This week Kelvin Ringold, my photographer, will do his magic and create a new headshot for my websites End Game Business and Steve Borek Career Coaching. (Kelvin is also an inspirational speaker. Check it.)

To prepare for the shoot, I visited Danyell, my fave hairdresser for the last 10 years. I hopped into her chair on a virtually empty salon on an idle Tuesday.

After exchanging the proverbial -what’s new with each other- I switched the topic.

“Danyell, how long have you been cutting hair?” I asked in a nonchalant curious way.

“Twenty years” she replied as she snipped and shaped my mane.

“What’s the most important thing you’ve learned over the last two decades? Not necessarily about cutting hair. More about people’s behavior?” I asked as I watched us, client and professional, in the mirror.

“People don’t care about what you think. They’ll ask you your opinion. When you tell them, they’re usually disappointed” Danyell replied with a smile, scissors clipping away not missing a beat.

I’m sure you’ve had a similar experience or two. Hm?

She went on to share a story about a customer who brought in a photo of a model with a chichi hairstyle she absolutely had to have.

“I want my hair to like this” the customer said with excitement.

Danyell gazed at the impeccable coiffure and took a beat. “Are you willing to do the work required to keep it looking like that?” Danyell said to the customer sitting there visualizing her new persona.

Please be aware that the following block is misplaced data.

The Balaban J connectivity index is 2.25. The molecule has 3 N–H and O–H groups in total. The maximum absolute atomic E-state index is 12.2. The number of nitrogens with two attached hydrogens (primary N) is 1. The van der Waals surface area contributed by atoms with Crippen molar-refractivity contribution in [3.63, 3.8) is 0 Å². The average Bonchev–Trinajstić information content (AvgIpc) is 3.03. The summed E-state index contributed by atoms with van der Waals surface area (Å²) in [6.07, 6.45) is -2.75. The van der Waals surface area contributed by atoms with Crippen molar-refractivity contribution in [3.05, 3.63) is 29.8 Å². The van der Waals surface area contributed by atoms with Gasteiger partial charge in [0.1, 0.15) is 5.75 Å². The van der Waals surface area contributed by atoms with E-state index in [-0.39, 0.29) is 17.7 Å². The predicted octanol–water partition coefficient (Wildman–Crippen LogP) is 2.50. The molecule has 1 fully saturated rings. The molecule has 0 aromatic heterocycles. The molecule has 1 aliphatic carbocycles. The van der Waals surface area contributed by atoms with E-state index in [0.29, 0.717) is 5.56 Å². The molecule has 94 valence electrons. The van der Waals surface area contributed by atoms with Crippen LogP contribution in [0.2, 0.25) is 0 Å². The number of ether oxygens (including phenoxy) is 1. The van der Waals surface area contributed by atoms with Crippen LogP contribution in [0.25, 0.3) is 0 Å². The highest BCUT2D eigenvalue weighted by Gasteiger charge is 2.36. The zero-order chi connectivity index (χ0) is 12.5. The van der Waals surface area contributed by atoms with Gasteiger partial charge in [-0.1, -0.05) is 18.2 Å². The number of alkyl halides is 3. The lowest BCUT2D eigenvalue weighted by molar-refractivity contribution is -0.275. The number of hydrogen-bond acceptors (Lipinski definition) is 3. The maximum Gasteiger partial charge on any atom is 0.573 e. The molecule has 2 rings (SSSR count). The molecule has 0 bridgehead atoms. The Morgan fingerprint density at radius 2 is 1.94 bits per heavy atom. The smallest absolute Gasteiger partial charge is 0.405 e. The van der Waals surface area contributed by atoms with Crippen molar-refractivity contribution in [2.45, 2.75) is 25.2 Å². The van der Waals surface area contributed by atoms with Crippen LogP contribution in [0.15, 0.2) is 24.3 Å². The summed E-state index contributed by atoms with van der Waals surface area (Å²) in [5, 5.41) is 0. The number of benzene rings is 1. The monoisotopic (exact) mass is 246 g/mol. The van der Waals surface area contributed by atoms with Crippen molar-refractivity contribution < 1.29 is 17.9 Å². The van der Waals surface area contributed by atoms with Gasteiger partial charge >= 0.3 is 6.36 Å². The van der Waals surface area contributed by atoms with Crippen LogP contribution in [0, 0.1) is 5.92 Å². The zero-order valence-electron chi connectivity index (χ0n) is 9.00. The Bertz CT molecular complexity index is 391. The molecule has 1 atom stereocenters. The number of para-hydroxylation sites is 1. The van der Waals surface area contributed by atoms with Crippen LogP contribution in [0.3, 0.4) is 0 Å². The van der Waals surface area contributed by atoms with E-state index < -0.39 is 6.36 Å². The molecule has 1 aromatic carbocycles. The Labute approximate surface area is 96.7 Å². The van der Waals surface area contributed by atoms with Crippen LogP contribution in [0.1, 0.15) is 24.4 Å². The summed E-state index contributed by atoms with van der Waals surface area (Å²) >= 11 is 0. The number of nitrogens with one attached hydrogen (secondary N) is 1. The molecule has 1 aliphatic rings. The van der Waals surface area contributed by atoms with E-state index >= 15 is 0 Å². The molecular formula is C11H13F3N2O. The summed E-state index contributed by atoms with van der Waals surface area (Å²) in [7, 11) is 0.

The short answer was no.

The client wasn’t willing to put in the laborious time and effort, day in and day out, to continue to look like the airbrushed magazine pic.

We all have clients who arrive dressed in the  Dollar Store Drive Thru package. They’re willing to spend bank on the “I Dream of Jeannie” solution though not willing to do what’s necessary to achieve their desired endgame.

I don’t have an “I Dream of Jeannie” solution. Any coach who says they do, run the other way.

I’m in the business of sustainable change.

Clients come to me with behaviors. They have certain ways of doing things. Some good, some not so good. More importantly, they’ve been behaving this way for a long time. Sometimes decades.

It would be unprofessional of me to tell a client I can provide magical instantaneous life altering chimerical shifts.

This doesn’t mean clients aren’t able to achieve swift meaningful change over a short period of time. I’m not saying that.

What I am saying is to create sustainable change, the client must be willing to invest in themselves and modify their behavior over an extended period which eventually leads to an upleveling of performance.

I’ve experienced this with my clients, time and time again.

Sustainable change:

  • Takes sweat equity
  • Builds character
  • Requires consistent action
  • Demands patience
  • Changes you forever
  • Sticks

What are you willing to change?

Today, what are you willing to do differently?

What’s one small action step you’re willing to commit to over the next seven days?

If none of this works, visit your hairdresser. Everything feels better after a haircut.

Photo courtesy of Marco Raaphorst.

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